What does 3 John 1:1 mean?
ESV: The elder to the beloved Gaius, whom I love in truth.
NIV: The elder, To my dear friend Gaius, whom I love in the truth.
NASB: The elder to the beloved Gaius, whom I love in truth.
CSB: The elder: To my dear friend Gaius, whom I love in the truth.
NLT: This letter is from John, the elder. I am writing to Gaius, my dear friend, whom I love in the truth.
KJV: The elder unto the well-beloved Gaius, whom I love in the truth.
NKJV: The Elder, To the beloved Gaius, whom I love in truth:
Verse Commentary:
This opening verse follows the common format of ancient letter writing. It includes the author, the recipient, and a brief introduction. This letter is from "the elder." From the earliest days of Christianity, this has been accepted as John the apostle. As is typical of John, though, his name is not specifically mentioned in the letter. John calls Gaius "whom I love in truth," and truth is a common theme in this short letter.

The recipient is "the beloved (or 'dear friend') Gaius." The name Gaius was common in the first century and is also seen in Acts 19:29, Acts 20:4, Romans 16:23, and 1 Corinthians 1:14. However, it is unlikely that all of these were the same person. Though little is known of this Gaius, he was clearly well known by the apostle John, and was a man committed to sharing the truth of the Lord with others. He was commended for helping traveling evangelists and helping others grow spiritually.
Verse Context:
Third John 1:1–8 introduces the writer as “the elder,” which tradition says is the apostle John. It specifies that the letter is meant for Gaius, who is praised for his positive reputation. In particular, Gaius is applauded for caring for missionaries and other traveling Christians. This is especially important to John, so those preaching the truth aren’t dependent on the support of non-believers.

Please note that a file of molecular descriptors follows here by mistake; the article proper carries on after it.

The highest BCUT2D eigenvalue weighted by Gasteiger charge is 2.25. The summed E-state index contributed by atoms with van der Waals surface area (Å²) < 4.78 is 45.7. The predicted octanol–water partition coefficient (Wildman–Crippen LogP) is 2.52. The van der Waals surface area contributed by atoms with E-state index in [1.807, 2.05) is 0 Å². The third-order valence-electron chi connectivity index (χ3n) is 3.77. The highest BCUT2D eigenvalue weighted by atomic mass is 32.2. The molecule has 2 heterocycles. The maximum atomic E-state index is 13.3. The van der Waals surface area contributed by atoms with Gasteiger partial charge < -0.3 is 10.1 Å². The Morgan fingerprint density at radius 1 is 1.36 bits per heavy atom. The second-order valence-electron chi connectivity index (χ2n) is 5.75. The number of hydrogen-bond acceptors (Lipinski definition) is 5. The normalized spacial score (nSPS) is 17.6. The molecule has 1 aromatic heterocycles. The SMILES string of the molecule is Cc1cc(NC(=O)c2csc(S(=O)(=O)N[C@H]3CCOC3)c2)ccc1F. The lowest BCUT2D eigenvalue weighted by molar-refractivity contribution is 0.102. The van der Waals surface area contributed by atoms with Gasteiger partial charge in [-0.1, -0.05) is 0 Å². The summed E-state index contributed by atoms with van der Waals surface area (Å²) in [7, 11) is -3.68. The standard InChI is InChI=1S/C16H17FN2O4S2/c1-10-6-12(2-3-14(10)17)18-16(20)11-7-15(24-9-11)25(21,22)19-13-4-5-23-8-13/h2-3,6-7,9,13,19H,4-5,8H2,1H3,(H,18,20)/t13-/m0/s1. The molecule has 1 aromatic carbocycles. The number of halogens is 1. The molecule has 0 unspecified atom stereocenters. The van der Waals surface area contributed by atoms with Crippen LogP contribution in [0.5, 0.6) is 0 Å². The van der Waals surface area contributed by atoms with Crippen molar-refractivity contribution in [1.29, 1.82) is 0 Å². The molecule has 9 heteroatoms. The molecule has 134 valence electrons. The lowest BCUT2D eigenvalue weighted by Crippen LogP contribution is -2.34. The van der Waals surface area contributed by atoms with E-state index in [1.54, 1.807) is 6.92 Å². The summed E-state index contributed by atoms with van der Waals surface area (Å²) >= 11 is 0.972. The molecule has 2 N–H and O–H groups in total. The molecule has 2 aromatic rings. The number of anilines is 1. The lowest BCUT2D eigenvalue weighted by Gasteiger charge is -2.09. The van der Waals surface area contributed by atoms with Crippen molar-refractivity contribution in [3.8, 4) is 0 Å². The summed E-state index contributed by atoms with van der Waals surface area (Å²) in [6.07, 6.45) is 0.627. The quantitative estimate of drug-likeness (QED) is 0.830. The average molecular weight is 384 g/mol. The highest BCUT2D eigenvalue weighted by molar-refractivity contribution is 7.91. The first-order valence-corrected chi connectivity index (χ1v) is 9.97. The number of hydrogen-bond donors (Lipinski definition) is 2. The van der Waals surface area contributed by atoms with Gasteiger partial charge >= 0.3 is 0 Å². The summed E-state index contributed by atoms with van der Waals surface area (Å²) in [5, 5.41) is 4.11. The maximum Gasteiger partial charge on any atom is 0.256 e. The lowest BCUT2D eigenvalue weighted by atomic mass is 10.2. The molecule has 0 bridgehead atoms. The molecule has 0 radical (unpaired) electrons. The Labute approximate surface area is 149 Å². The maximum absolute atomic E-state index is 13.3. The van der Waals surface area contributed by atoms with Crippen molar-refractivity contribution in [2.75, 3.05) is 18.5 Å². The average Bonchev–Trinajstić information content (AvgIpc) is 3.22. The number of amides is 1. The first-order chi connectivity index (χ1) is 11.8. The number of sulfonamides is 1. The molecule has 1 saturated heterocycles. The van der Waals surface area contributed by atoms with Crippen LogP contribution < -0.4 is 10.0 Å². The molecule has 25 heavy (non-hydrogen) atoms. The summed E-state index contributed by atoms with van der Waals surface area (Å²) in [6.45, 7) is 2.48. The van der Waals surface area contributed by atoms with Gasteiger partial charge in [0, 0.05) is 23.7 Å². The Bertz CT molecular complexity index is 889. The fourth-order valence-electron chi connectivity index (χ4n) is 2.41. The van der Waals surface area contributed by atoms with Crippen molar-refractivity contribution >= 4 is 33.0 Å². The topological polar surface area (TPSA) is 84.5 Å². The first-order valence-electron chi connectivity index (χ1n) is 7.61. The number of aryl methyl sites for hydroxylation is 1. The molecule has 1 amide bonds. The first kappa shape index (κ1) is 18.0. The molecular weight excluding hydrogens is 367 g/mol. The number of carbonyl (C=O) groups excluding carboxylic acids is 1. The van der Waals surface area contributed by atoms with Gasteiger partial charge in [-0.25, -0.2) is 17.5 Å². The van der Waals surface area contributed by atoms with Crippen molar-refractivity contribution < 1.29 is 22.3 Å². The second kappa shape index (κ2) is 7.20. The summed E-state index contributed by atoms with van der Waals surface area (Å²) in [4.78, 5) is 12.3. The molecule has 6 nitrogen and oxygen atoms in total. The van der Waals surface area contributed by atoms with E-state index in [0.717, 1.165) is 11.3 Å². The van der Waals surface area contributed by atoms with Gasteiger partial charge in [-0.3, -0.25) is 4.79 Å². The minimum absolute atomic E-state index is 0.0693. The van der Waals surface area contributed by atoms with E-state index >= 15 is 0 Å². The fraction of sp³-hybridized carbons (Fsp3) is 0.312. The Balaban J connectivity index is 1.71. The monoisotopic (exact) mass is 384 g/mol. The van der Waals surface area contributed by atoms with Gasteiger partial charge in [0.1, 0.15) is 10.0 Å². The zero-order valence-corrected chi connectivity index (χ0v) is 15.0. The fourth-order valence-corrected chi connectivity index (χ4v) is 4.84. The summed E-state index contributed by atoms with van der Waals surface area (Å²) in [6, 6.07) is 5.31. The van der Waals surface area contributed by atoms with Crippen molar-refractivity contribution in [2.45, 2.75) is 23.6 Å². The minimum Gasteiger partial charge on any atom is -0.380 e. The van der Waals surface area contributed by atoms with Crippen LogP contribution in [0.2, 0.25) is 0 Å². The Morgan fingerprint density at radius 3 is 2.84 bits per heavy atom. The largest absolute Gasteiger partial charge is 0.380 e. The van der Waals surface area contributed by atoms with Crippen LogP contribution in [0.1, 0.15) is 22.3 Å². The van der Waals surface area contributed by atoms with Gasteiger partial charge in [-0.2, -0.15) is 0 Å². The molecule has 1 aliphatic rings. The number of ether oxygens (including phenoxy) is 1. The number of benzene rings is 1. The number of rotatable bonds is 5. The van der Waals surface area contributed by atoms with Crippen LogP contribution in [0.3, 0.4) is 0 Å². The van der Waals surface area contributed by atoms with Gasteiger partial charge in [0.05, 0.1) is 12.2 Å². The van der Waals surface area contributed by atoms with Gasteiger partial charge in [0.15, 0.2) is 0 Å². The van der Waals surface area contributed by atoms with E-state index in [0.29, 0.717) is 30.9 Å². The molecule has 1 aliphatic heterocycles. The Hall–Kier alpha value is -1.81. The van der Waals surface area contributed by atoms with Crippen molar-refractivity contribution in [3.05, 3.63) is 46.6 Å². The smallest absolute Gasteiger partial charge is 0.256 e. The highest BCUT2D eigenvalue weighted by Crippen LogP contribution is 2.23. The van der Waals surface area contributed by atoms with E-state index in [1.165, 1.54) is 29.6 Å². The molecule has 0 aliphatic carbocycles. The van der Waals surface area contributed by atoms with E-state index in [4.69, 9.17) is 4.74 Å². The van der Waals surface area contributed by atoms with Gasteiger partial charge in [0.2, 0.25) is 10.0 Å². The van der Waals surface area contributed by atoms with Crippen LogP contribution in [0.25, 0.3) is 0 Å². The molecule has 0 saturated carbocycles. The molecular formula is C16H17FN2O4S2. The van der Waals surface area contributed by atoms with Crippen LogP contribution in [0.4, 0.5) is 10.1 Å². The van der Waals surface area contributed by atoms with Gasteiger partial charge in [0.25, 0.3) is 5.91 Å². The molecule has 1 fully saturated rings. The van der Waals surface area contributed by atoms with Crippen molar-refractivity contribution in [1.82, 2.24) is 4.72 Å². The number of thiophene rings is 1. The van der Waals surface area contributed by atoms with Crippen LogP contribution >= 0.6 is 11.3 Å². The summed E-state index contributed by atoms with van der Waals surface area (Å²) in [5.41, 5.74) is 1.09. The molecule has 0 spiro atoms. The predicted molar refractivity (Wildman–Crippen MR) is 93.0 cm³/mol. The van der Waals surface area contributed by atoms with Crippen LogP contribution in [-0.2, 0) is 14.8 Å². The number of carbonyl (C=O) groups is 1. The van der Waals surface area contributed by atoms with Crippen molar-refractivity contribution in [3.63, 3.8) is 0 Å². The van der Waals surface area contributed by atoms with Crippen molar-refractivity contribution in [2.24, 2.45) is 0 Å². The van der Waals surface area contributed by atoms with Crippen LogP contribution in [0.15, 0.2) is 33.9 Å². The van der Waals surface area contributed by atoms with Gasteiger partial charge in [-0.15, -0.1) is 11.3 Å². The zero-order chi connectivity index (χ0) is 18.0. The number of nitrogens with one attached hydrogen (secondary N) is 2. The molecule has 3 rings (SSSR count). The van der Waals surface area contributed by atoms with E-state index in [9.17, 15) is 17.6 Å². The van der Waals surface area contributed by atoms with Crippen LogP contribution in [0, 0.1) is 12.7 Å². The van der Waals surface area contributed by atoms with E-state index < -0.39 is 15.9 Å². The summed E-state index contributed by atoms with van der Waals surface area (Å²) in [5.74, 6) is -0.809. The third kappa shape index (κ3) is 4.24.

Chapter Summary:
Third John is a short letter from the apostle John to a fellow Christian, Gaius. John emphasizes the importance of “truth,” which is mentioned a half-dozen times. The passage highlights the need for Christians to support each other, so that missionaries and evangelists don’t depend on the support of non-believers. John’s words also speak against church leaders who are more interested in reputation and power than submission to the truth.
Chapter Context:
Third John is a short letter from the apostle John to a fellow Christian, Gaius. John emphasizes the importance of “truth,” which is mentioned a half-dozen times. The passage highlights the need for Christians to support each other, so that missionaries and evangelists don’t depend on the support of non-believers. John’s words also speak against church leaders who are more interested in reputation and power than submission to the truth.
Book Summary:
Third John consists of just one chapter. This is a short letter from the apostle John to a fellow believer, Gaius. “Truth” is mentioned six times in this book's brief 15 verses. Gaius is praised for his commitment to Christian service. At the same time, John condemns the actions of Diotrephes, a church member causing problems. After mentioning the good reputation of a man named Demetrius, John closes his letter in the hope of coming to see Gaius face-to-face. This upcoming meeting seems to be why the letter is so short.
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